- #1

JD_PM

- 1,131

- 158

- TL;DR Summary
- I want to understand how Feynman rules look in a weakly coupled theory that not only has an interaction term ##\phi^4## term but also a ##\phi^3## term (please see the Lagrangian density below). To do so I am comparing it to QED's Feynman rules (which I studied from Mandl & Shaw's second edition, section 7.3).

The weakly coupled theory is given by the Lagrange density$$\mathcal{L}=\mathcal{L}_0 + \mathcal{L}_I=\frac 1 2 \partial_{\mu} \phi \partial^{\mu} \phi - \frac{m^2}{2} \phi^2 - \frac{\lambda_3}{3!} \phi^3 - \frac{\lambda_4}{4!} \phi^4 \tag{1}$$

Where

\begin{equation*}

\mathcal{L}_0 = \frac 1 2 \partial_{\mu} \phi \partial^{\mu} \phi - \frac{m^2}{2} \phi^2

\end{equation*}

\begin{equation*}

\mathcal{L}_I = - \frac{\lambda_3}{3!} \phi^3 - \frac{\lambda_4}{4!} \phi^4

\end{equation*}

My aim is to derive what are the Feynman rules for such a theory.

I could go for the brute approach; evaluating the S-matrix expansion explicitly (where I use :: for normal ordering)

\begin{align*}

S_{fi}&=\langle f | T \left\{ \exp\left( i\frac{\lambda_3}{3!}\int d^4 x :\phi (x)\phi (x)\phi (x) : + i\frac{\lambda_4}{4!}\int d^4 x :\phi (x)\phi (x)\phi (x)\phi (x) : \right) \right\}| i \rangle \\

&= \langle f | i \rangle + i \frac{\lambda_3}{3!} \int d^4 x \langle f| :\phi (x)\phi (x)\phi (x): |i \rangle + i\frac{\lambda_4}{4!} \int d^4 x \langle f | :\phi (x)\phi (x)\phi (x)\phi (x) : | i \rangle \\

&+ \left(\frac{i\lambda_3}{3!}\right)^2\frac{1}{2!} \int d^4 x d^4 y \langle f| T\left\{ : \phi (x)\phi (x)\phi (x) :: \phi (y)\phi (y)\phi (y) : \right\}|i\rangle \\

&+ \left(\frac{i\lambda_4}{4!}\right)^2\frac{1}{2!} \int d^4 x d^4 y \langle f| T\left\{ : \phi (x)\phi (x)\phi (x)\phi (x) :: \phi (y)\phi (y)\phi (y)\phi (y) \right\}: |i\rangle + \mathcal{O}(\lambda_3^4, \lambda_4^4)

\end{align*}

Before evaluating the 4 terms above, let me first make a guess

As building blocks for Feynman diagrams, we will have 2 types of interaction vertices

## \ \ \ \ \ \ \ \ \ \ \ \ \ \ \ \ \ \ \ \ \ \ \ \ \ \ \ \ \ \ \ \ \ \ \ \ \ \ \ \ \ \ \ \ \ \ \ \ \ \ \ \ ##

Where I followed the convention of writing mesons with dotted lines.

The left diagram comes from ##i \frac{\lambda_3}{3!} \int d^4 x \langle f| :\phi (x)\phi (x)\phi (x): |i \rangle##. The right diagram comes from ##i\frac{\lambda_4}{4!} \int d^4 x \langle f | :\phi (x)\phi (x)\phi (x)\phi (x) : | i \rangle##

If we were to evaluate ##\left(\frac{i\lambda_3}{3!}\right)^2\frac{1}{2!} \int d^4 x d^4 y \langle f| T\left\{ : \phi (x)\phi (x)\phi (x) :: \phi (y)\phi (y)\phi (y) : \right\}|i\rangle## we would end up getting meson scattering i.e.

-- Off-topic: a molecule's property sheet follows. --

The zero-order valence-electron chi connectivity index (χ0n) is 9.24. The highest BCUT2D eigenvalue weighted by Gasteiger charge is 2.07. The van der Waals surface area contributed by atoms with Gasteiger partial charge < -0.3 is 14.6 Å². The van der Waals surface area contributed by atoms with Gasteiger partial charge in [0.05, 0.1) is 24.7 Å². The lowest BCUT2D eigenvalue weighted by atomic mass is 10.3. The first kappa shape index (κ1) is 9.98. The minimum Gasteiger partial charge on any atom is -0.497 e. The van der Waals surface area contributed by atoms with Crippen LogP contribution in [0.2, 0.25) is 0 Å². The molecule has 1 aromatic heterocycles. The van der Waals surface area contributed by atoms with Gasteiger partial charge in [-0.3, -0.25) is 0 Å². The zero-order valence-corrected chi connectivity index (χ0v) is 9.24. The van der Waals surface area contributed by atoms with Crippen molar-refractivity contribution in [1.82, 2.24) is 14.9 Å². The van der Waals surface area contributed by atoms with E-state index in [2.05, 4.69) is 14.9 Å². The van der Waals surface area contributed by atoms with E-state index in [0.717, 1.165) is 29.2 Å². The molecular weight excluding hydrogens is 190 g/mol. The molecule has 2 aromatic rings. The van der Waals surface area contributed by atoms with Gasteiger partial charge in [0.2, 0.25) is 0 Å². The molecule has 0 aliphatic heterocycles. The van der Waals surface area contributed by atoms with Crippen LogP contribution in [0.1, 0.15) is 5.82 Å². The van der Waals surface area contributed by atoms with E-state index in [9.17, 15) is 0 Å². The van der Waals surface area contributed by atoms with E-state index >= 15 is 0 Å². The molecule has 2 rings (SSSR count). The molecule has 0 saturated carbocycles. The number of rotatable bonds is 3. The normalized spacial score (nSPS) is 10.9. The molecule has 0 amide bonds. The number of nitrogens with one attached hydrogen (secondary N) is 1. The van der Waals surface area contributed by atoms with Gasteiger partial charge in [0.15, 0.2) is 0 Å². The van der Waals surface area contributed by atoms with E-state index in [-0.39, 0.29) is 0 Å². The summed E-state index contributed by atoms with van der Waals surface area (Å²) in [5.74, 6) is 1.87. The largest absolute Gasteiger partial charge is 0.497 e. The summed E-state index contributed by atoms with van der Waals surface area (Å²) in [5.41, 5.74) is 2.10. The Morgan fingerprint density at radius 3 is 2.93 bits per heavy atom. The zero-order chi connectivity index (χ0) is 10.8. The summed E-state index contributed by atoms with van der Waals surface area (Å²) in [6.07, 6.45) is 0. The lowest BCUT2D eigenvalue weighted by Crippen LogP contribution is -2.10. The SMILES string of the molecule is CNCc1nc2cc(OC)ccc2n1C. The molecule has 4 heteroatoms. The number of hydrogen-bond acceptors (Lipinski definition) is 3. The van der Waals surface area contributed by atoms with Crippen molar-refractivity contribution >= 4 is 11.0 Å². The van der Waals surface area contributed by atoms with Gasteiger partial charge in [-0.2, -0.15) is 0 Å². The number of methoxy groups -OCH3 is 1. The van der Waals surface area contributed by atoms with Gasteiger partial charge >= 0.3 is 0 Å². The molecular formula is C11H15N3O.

I have no guess for what we would get out of ##\left(\frac{i\lambda_4}{4!}\right)^2\frac{1}{2!} \int d^4 x d^4 y \langle f| T\left\{ : \phi (x)\phi (x)\phi (x)\phi (x) :: \phi (y)\phi (y)\phi (y)\phi (y) \right\}: |i\rangle##

So I would say that the Feynman rules basically stay the same except for the interaction vertices.

So my questions are:

Is there an alternative approach to derive the Feynman Rules for such a theory (which avoids the evaluation of the S-matrix)?

Do you agree with my guess?

Thank you

Where

\begin{equation*}

\mathcal{L}_0 = \frac 1 2 \partial_{\mu} \phi \partial^{\mu} \phi - \frac{m^2}{2} \phi^2

\end{equation*}

\begin{equation*}

\mathcal{L}_I = - \frac{\lambda_3}{3!} \phi^3 - \frac{\lambda_4}{4!} \phi^4

\end{equation*}

My aim is to derive what are the Feynman rules for such a theory.

I could go for the brute approach; evaluating the S-matrix expansion explicitly (where I use :: for normal ordering)

\begin{align*}

S_{fi}&=\langle f | T \left\{ \exp\left( i\frac{\lambda_3}{3!}\int d^4 x :\phi (x)\phi (x)\phi (x) : + i\frac{\lambda_4}{4!}\int d^4 x :\phi (x)\phi (x)\phi (x)\phi (x) : \right) \right\}| i \rangle \\

&= \langle f | i \rangle + i \frac{\lambda_3}{3!} \int d^4 x \langle f| :\phi (x)\phi (x)\phi (x): |i \rangle + i\frac{\lambda_4}{4!} \int d^4 x \langle f | :\phi (x)\phi (x)\phi (x)\phi (x) : | i \rangle \\

&+ \left(\frac{i\lambda_3}{3!}\right)^2\frac{1}{2!} \int d^4 x d^4 y \langle f| T\left\{ : \phi (x)\phi (x)\phi (x) :: \phi (y)\phi (y)\phi (y) : \right\}|i\rangle \\

&+ \left(\frac{i\lambda_4}{4!}\right)^2\frac{1}{2!} \int d^4 x d^4 y \langle f| T\left\{ : \phi (x)\phi (x)\phi (x)\phi (x) :: \phi (y)\phi (y)\phi (y)\phi (y) \right\}: |i\rangle + \mathcal{O}(\lambda_3^4, \lambda_4^4)

\end{align*}

Before evaluating the 4 terms above, let me first make a guess

As building blocks for Feynman diagrams, we will have 2 types of interaction vertices

Where I followed the convention of writing mesons with dotted lines.

The left diagram comes from ##i \frac{\lambda_3}{3!} \int d^4 x \langle f| :\phi (x)\phi (x)\phi (x): |i \rangle##. The right diagram comes from ##i\frac{\lambda_4}{4!} \int d^4 x \langle f | :\phi (x)\phi (x)\phi (x)\phi (x) : | i \rangle##

If we were to evaluate ##\left(\frac{i\lambda_3}{3!}\right)^2\frac{1}{2!} \int d^4 x d^4 y \langle f| T\left\{ : \phi (x)\phi (x)\phi (x) :: \phi (y)\phi (y)\phi (y) : \right\}|i\rangle## we would end up getting meson scattering i.e.

So I would say that the Feynman rules basically stay the same except for the interaction vertices.

So my questions are:

Is there an alternative approach to derive the Feynman Rules for such a theory (which avoids the evaluation of the S-matrix)?

Do you agree with my guess?

Thank you